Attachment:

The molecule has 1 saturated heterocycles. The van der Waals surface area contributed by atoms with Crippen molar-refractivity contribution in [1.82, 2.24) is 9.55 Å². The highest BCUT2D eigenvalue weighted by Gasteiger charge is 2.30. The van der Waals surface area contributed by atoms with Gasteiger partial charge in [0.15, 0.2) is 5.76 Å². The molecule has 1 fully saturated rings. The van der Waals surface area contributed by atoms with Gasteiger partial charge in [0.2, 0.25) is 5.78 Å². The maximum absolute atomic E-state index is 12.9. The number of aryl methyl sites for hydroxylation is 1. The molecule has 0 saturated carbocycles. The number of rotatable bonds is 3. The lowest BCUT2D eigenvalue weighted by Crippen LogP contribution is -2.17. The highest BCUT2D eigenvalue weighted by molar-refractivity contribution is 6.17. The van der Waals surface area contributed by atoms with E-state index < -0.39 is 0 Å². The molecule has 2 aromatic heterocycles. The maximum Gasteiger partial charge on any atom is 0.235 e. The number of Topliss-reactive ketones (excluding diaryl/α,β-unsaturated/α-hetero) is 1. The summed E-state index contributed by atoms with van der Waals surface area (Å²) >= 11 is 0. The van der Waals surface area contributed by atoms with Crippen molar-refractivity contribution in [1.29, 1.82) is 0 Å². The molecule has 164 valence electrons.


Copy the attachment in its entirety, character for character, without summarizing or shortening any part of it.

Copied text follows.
The molecule has 1 saturated heterocycles. The van der Waals surface area contributed by atoms with Crippen molar-refractivity contribution in [1.82, 2.24) is 9.55 Å². The highest BCUT2D eigenvalue weighted by Gasteiger charge is 2.30. The van der Waals surface area contributed by atoms with Gasteiger partial charge in [0.15, 0.2) is 5.76 Å². The molecule has 1 fully saturated rings. The van der Waals surface area contributed by atoms with Gasteiger partial charge in [0.2, 0.25) is 5.78 Å². The maximum absolute atomic E-state index is 12.9. The number of aryl methyl sites for hydroxylation is 1. The molecule has 0 saturated carbocycles. The number of rotatable bonds is 3. The lowest BCUT2D eigenvalue weighted by Crippen LogP contribution is -2.17. The highest BCUT2D eigenvalue weighted by molar-refractivity contribution is 6.17. The van der Waals surface area contributed by atoms with E-state index < -0.39 is 0 Å². The molecule has 2 aromatic heterocycles. The maximum Gasteiger partial charge on any atom is 0.235 e. The number of Topliss-reactive ketones (excluding diaryl/α,β-unsaturated/α-hetero) is 1. The summed E-state index contributed by atoms with van der Waals surface area (Å²) >= 11 is 0. The van der Waals surface area contributed by atoms with Crippen molar-refractivity contribution in [1.29, 1.82) is 0 Å². The molecule has 164 valence electrons.